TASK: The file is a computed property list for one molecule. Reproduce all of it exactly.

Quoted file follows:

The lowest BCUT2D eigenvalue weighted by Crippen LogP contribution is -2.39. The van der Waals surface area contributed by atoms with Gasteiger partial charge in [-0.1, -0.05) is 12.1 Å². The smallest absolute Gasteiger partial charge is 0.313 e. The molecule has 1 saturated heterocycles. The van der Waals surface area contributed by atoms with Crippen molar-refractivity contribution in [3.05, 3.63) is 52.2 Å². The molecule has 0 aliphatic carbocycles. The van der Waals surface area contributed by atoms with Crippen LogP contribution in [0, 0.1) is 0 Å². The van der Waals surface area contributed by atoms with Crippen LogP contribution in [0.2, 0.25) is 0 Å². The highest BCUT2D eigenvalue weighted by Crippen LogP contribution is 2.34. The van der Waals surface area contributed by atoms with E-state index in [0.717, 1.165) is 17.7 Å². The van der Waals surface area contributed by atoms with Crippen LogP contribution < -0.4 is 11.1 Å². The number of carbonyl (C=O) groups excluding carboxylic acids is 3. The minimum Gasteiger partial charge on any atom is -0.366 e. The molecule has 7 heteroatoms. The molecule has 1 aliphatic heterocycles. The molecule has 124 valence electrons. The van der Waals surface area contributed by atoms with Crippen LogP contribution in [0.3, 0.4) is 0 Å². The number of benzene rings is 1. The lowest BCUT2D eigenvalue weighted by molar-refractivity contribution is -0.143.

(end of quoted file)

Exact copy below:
The lowest BCUT2D eigenvalue weighted by Crippen LogP contribution is -2.39. The van der Waals surface area contributed by atoms with Gasteiger partial charge in [-0.1, -0.05) is 12.1 Å². The smallest absolute Gasteiger partial charge is 0.313 e. The molecule has 1 saturated heterocycles. The van der Waals surface area contributed by atoms with Crippen molar-refractivity contribution in [3.05, 3.63) is 52.2 Å². The molecule has 0 aliphatic carbocycles. The van der Waals surface area contributed by atoms with Crippen LogP contribution in [0, 0.1) is 0 Å². The van der Waals surface area contributed by atoms with Crippen LogP contribution in [0.2, 0.25) is 0 Å². The highest BCUT2D eigenvalue weighted by Crippen LogP contribution is 2.34. The van der Waals surface area contributed by atoms with E-state index in [0.717, 1.165) is 17.7 Å². The van der Waals surface area contributed by atoms with Crippen LogP contribution < -0.4 is 11.1 Å². The number of carbonyl (C=O) groups excluding carboxylic acids is 3. The minimum Gasteiger partial charge on any atom is -0.366 e. The molecule has 7 heteroatoms. The molecule has 1 aliphatic heterocycles. The molecule has 124 valence electrons. The van der Waals surface area contributed by atoms with Crippen LogP contribution in [0.3, 0.4) is 0 Å². The number of benzene rings is 1. The lowest BCUT2D eigenvalue weighted by molar-refractivity contribution is -0.143.